by Brian Tomasik
First written: 2 May 2009; last update: 19 Jan. 2015


What kinds of "epistemological black swans" might our circle of thinkers be missing? How can we tease apart common mistakes in popular beliefs versus things that ordinary people actually are seeing correctly and that analytical people in my group are missing? It may be that improving society's wisdom in general is a robust approach in the face of this quandary.


Robert Burton's book, On Being Certain: Believing You Are Right Even When You're Not, discusses the way in which our brains can produce feelings of certainty independently of the conscious reasoning process. Feeling 99.9% sure of something is not necessarily reason to assign it 99.9% probability, as a number of studies have shown. When you ask people to give 90% subjective confidence intervals for some quantity, they're wrong about 50% of the time.

It's easy to underestimate the likelihood of rare events, especially those that fall outside your conventional framework of thinking. Nassim Taleb calls such events black swans, referring to the fact that prior to the 1600s, Westerners thought it impossible that swans could be any color other than white. While it's relatively easy to assign a probability to an outcome within a particular model, it's harder to incorporate meta-level uncertainty about whether the model itself might be wrong.

It can be helpful to look at a situation from multiple levels of abstraction. For instance, there are many times when I've written a computer program that I'm sure will run correctly: I've checked and double-checked every line of code and found them completely free of errors. But when I run the program, it crashes, and I have no idea why.

Brains can fail

I am a primate running patchwork cognitive algorithms on relatively fragile wetware. We know that brain devices fail at relatively high rates. 19% of the US population has a mental illness of some sort, with a small fraction of these cases involving serious insanity or delusion. In addition, some people simply lack certain normal abilities, such as the 7% of males who are colorblind.

I and many of my associates have extraordinarily strange beliefs. Many of these are weird facts -- e.g., that an exact copy of me exists within a radius of 101029 meters. But others are logical conclusions (e.g., that libertarian free will is incoherent) and methodological notions (e.g., that Occam's razor makes the parallelism solution to the mind-body problem astronomically improbable). These latter kinds of beliefs theoretically involve certainty or near certainty.

But given my understanding of the frailty of human beliefs in general -- to say nothing of the tempting possibility that correct knowledge is out of the question, or that all of these statements are entirely meaningless -- should I assign nonzero probability to the possibility that I'm wrong about these conceptual matters?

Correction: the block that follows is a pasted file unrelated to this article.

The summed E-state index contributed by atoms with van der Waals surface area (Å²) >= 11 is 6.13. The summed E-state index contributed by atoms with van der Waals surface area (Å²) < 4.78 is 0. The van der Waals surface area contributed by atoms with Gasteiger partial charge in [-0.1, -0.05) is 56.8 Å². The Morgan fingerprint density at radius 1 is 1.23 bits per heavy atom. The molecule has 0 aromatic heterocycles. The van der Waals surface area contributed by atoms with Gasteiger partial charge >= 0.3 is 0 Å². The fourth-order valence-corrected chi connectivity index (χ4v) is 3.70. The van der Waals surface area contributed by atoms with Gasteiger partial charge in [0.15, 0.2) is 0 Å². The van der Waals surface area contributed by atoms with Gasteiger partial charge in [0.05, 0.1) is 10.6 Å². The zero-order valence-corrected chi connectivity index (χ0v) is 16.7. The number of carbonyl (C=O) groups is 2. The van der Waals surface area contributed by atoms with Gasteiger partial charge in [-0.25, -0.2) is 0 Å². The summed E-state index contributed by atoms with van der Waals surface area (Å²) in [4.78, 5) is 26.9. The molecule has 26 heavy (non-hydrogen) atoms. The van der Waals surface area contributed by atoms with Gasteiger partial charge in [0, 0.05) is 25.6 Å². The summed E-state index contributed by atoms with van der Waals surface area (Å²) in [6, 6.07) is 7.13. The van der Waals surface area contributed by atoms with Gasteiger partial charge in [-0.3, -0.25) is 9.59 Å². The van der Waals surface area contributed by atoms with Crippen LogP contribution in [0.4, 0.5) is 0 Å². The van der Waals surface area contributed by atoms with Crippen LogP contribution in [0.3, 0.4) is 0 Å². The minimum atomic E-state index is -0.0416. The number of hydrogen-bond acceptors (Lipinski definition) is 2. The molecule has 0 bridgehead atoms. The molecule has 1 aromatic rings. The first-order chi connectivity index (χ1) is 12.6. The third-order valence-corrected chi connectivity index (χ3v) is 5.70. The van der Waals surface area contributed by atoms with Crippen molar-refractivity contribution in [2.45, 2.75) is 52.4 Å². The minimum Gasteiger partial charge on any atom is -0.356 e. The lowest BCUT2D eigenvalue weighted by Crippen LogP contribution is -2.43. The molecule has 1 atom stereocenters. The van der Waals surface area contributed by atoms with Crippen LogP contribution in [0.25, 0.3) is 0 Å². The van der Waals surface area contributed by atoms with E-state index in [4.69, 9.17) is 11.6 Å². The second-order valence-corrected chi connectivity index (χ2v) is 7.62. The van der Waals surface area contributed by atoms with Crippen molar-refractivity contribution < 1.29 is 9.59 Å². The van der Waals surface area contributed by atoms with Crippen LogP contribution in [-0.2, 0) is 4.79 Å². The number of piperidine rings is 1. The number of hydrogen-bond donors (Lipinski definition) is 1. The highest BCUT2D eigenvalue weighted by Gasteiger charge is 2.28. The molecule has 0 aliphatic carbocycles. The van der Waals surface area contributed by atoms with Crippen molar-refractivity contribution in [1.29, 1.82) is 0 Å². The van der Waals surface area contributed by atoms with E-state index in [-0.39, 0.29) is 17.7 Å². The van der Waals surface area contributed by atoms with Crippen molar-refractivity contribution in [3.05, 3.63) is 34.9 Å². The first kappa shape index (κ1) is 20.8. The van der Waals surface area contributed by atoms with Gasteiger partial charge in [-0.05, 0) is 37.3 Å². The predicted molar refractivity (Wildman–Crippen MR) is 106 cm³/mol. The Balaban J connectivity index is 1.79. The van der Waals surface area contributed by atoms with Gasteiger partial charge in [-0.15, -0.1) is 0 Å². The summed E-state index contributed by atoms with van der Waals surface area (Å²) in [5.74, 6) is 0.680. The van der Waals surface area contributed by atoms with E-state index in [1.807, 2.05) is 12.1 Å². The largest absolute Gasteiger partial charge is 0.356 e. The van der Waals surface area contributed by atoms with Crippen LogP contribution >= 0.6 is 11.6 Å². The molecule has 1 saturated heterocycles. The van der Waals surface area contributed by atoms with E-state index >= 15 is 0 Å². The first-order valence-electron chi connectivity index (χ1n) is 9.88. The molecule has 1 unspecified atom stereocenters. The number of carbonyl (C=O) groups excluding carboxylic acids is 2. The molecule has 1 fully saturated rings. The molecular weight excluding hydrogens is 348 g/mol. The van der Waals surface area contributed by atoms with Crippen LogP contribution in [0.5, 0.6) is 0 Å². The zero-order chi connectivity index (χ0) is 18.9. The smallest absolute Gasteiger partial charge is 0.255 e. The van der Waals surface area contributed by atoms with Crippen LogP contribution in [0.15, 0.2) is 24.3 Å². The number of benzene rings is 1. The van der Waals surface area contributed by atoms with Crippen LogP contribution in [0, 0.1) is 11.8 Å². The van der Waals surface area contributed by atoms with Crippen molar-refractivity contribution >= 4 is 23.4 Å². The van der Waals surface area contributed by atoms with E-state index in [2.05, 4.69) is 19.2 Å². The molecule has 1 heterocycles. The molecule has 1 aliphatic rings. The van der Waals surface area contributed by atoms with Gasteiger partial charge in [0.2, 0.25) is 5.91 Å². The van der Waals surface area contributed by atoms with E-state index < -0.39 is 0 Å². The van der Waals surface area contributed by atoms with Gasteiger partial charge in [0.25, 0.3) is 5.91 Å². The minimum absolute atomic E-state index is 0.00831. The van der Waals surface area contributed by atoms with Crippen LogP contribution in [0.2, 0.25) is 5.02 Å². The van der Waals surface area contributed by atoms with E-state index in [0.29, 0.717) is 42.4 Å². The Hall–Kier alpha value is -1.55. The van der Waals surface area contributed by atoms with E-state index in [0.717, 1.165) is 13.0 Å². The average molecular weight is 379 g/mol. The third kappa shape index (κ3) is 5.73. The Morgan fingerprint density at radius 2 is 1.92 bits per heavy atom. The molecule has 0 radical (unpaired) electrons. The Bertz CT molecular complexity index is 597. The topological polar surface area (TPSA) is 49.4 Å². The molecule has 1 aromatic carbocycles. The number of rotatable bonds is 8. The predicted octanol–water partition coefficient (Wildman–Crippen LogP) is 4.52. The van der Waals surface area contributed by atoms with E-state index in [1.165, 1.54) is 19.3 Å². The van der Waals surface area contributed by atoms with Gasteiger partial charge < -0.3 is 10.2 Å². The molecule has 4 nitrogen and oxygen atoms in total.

Taking assumptions as given?

One answer is to say "no": We all start with assumptions, and I'm making the assumptions that I'm making. This is one possible attitude toward things like Bayes' theorem and Occam's razor. In the same way that my impulse to prevent suffering is ultimately something that I want to do, "just because," so my faith in math and Bayesian epistemology could be simply something the collection of atoms in my brain has chosen to have, and that's that. (I wonder: Is there any sense in which it would be possible to assign probability less than 1 to the Bayesian framework itself? Prima facie, this would be simply incoherent.)

But what about other, less foundational conclusions, like the incoherence of libertarian free will? It's not obvious to me that the negation of this conclusion would contradict my epistemological framework, since my position on the issue may stem from lack of imagination (I can't conceive of anything other than determinism or random behavior) rather than clear logical contradiction. On this point itself I'm uncertain -- maybe libertarian free will is logically impossible. But I'm not smart enough to be sure. And even if I felt sure, I very well might be mistaken, or even -- as suggested in the first paragraph -- completely insane.

Probabilities over logical reasoning

Can probability be used to capture uncertainties of this type? In practice, the answer is clearly yes. When I do math homework problems, my probability of making an algebra mistake is not only nonzero but fairly high. And it's not incoherent to reason about errors of this type. For instance, if I do a utility calculation involving a complex algebraic formula, I may be uncertain as to whether I've made a sign error, in which case the answer would be negated. It's perfectly reasonable for me to assign, say, 90% probability to having done the computation correctly and 10% to having made the sign error and then multiply these by their corresponding utility-values-if-correct-computation. There's no mystery here: I'm just assigning probabilities over the conceptually unproblematic hypotheses "Brian got the right answer" vs. "Brian made a sign error."

In practice, of course, it's rarely useful to apply this sort of reasoning, because the number of wrong math answers is, needless to say, infinite. (Still, it might be useful to study the distribution of correct and incorrect answers that occur in practice. This reminds me of the suggestion by a friend that mathematicians might study the rates at which conjectures of certain types turn out to be true, in order to better estimate probabilities of theorems they can't actually prove. Indeed, statistical techniques have been used within the domain of automated theorem proving.) When someone objects to a rationalist's conclusion about such and such on the grounds that "Your cognitive algorithm might be flawed," the rationalist can usually reply, "Well, maybe, sure. But what am I going to do about it? Which element of the huge space of alternatives am I going to pick instead?"